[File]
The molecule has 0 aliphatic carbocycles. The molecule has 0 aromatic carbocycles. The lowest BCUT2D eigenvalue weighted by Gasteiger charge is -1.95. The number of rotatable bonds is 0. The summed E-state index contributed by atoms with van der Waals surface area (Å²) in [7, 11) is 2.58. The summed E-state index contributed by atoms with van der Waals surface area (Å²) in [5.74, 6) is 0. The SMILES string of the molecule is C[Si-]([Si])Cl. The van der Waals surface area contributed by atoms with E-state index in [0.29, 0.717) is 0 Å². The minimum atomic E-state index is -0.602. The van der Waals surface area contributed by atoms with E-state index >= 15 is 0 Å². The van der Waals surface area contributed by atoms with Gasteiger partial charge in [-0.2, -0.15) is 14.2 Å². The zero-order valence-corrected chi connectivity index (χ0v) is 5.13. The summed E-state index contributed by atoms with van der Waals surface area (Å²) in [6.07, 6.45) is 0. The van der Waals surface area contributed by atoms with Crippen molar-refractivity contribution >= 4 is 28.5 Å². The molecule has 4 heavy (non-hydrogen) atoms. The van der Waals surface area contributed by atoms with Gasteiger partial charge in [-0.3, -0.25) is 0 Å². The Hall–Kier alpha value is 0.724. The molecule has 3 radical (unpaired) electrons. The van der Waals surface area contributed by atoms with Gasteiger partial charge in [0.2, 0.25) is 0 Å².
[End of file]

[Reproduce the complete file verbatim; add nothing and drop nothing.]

The molecule has 0 aliphatic carbocycles. The molecule has 0 aromatic carbocycles. The lowest BCUT2D eigenvalue weighted by Gasteiger charge is -1.95. The number of rotatable bonds is 0. The summed E-state index contributed by atoms with van der Waals surface area (Å²) in [7, 11) is 2.58. The summed E-state index contributed by atoms with van der Waals surface area (Å²) in [5.74, 6) is 0. The SMILES string of the molecule is C[Si-]([Si])Cl. The van der Waals surface area contributed by atoms with E-state index in [0.29, 0.717) is 0 Å². The minimum atomic E-state index is -0.602. The van der Waals surface area contributed by atoms with E-state index >= 15 is 0 Å². The van der Waals surface area contributed by atoms with Gasteiger partial charge in [-0.2, -0.15) is 14.2 Å². The zero-order valence-corrected chi connectivity index (χ0v) is 5.13. The summed E-state index contributed by atoms with van der Waals surface area (Å²) in [6.07, 6.45) is 0. The van der Waals surface area contributed by atoms with Crippen molar-refractivity contribution >= 4 is 28.5 Å². The molecule has 4 heavy (non-hydrogen) atoms. The van der Waals surface area contributed by atoms with Gasteiger partial charge in [-0.3, -0.25) is 0 Å². The Hall–Kier alpha value is 0.724. The molecule has 3 radical (unpaired) electrons. The van der Waals surface area contributed by atoms with Gasteiger partial charge in [0.2, 0.25) is 0 Å².